ONE of the reasons for this column is to show how countries with a similar or smaller population than Scotland’s can not only survive but thrive as an independent nation whether or not they join the European Union.

Last week, Finland, which has a similar size of population to Scotland, marked 25 years of being part of the EU.

On January 1, 1995, Finland, Austria and Sweden became the 13th, 14th and 15th countries to join. They were the first three to do so after the collapse of the Soviet Union and all of them joined after referendums.

Finland’s advisory referendum was held on October 16, 1994, and, on a turnout of 70.9%, some 56.8% of people voted in favour of joining.

Heidi Hautala, a vice-president of the European Parliament and a member of the Finnish Greens, told website that when the EU gets its act together, “its influence reaches far beyond its own borders”.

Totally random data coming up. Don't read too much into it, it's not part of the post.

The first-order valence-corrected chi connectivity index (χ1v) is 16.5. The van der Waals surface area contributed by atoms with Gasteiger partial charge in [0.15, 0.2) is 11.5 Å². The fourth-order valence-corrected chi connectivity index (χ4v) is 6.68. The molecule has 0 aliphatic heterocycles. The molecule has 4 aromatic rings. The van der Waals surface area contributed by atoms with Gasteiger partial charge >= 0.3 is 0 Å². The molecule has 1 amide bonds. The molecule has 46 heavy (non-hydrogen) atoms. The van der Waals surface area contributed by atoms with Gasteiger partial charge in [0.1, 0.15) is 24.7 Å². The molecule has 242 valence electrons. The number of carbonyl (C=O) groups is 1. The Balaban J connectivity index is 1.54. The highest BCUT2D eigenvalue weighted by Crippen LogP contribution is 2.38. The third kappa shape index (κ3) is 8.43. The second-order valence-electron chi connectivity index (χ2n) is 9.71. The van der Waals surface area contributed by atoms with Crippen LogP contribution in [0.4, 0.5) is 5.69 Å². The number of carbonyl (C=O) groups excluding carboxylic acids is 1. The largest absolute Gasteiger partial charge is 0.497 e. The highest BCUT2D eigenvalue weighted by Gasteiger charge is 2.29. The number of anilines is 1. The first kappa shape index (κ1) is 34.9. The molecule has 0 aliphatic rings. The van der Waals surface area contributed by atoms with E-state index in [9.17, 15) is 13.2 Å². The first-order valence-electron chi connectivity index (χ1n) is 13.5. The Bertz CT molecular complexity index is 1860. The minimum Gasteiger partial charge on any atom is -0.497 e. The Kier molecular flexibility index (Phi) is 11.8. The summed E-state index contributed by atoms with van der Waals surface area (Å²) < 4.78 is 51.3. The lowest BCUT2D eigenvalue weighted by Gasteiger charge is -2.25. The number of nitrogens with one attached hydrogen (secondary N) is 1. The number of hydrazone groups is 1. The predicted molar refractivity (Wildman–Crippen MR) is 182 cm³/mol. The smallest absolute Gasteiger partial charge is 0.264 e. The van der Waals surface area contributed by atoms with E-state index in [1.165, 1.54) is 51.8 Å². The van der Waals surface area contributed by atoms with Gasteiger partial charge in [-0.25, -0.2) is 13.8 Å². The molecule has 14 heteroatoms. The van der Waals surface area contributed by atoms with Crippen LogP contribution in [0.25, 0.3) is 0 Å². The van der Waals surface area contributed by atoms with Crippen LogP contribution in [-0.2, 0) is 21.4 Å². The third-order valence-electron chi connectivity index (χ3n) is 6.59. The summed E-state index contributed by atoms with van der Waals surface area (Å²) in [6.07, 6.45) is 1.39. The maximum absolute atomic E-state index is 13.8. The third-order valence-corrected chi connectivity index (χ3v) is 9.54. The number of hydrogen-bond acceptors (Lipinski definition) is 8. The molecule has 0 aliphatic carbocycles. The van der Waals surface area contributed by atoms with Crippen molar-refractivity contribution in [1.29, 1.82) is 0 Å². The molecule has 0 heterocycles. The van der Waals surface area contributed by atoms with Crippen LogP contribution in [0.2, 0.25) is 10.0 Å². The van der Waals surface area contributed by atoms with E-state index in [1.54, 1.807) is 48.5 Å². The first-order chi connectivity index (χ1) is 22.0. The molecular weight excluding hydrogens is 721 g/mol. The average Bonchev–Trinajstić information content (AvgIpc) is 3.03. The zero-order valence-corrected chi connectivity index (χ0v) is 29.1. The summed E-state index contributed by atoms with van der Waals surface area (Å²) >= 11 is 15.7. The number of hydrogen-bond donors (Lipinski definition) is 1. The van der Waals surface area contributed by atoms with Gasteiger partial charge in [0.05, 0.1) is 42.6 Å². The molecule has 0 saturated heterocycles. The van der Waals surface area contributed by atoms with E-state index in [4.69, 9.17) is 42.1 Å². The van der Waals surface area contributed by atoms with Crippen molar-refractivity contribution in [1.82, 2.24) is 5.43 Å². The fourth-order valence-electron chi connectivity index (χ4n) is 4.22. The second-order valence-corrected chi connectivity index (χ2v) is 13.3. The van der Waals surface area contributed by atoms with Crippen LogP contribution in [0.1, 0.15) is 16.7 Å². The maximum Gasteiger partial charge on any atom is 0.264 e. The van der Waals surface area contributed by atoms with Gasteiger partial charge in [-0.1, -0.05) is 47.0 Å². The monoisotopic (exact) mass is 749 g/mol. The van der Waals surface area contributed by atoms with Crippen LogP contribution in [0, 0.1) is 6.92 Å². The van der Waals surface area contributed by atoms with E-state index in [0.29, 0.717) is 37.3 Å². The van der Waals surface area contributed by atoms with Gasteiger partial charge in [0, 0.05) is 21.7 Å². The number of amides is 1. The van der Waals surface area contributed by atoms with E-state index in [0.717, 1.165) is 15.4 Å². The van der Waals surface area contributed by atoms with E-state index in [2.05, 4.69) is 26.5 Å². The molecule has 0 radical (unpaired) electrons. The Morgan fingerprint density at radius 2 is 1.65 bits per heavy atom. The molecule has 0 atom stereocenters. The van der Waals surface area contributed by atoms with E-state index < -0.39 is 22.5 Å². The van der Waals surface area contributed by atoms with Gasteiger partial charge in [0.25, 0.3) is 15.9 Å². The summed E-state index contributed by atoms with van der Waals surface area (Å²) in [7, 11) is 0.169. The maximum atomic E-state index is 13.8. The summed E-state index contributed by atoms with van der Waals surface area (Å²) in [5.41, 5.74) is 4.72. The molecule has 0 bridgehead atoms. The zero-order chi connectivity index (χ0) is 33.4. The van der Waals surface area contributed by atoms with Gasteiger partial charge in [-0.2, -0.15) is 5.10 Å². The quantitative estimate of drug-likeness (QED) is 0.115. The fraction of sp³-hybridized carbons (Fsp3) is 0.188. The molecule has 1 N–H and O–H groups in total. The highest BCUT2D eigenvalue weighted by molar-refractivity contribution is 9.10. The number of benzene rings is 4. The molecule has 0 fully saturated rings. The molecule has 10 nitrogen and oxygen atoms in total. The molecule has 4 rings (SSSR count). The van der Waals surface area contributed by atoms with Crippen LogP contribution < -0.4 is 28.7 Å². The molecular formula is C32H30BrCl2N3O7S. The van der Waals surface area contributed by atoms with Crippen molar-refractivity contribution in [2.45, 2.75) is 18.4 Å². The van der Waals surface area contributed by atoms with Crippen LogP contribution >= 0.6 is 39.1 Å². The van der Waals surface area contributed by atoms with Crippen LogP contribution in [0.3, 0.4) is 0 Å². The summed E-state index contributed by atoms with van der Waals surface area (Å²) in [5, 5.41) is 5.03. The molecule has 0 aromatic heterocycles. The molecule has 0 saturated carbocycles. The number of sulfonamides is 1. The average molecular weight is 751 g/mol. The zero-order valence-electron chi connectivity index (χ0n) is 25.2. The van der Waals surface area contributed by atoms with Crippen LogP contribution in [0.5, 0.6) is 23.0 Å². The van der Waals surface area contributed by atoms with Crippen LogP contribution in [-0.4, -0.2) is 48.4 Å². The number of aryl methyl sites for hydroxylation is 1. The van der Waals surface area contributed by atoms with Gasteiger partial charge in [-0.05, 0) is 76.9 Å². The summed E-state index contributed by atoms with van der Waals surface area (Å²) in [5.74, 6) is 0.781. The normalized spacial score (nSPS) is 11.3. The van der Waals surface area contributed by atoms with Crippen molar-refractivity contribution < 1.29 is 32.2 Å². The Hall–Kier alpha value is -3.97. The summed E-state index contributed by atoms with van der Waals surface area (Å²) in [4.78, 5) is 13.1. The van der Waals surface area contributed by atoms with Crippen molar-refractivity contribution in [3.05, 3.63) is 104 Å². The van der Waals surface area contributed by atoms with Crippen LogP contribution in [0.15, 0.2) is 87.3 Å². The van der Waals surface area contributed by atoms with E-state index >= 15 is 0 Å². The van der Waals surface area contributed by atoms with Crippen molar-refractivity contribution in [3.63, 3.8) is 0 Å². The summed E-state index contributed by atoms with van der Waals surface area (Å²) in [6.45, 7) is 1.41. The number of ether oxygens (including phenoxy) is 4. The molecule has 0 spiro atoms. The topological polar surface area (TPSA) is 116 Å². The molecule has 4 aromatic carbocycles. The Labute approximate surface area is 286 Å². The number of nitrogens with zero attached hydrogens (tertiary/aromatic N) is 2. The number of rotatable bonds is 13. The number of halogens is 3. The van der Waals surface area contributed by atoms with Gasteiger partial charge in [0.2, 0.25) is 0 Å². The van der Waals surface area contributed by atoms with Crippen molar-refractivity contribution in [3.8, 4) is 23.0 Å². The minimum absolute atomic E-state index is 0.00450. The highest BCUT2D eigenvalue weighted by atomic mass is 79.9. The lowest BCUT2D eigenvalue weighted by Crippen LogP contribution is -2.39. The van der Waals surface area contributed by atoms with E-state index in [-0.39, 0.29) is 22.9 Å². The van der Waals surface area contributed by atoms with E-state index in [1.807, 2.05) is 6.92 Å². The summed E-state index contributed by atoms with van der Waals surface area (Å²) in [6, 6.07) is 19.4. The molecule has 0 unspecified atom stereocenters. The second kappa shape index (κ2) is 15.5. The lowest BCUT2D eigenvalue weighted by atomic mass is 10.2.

She added: “Protection of privacy and leadership in the protection of the environment demonstrate this.

“Now the bloc must come up with a model for the sustainable economy – Finland can play its full part in this planet-saving task.”

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According to a poll by the Finnish Business and Policy Forum, the popularity of EU membership in Finland has reached a record high, with 56% holding a positive view and only 13% against.

Roger Casale, secretary general and chief executive of New Europeans said: “None of this remarkable achievement of 25 years EU membership has happened by chance and Brexit teaches us that we should take nothing for granted going forwards.”

Some Finns took to social media to mark the anniversary. Tapani Saraninen tweeted: “Finland as part of European Union is one of the best decisions in Finland’s history. For the next 25+ years of development and progress.”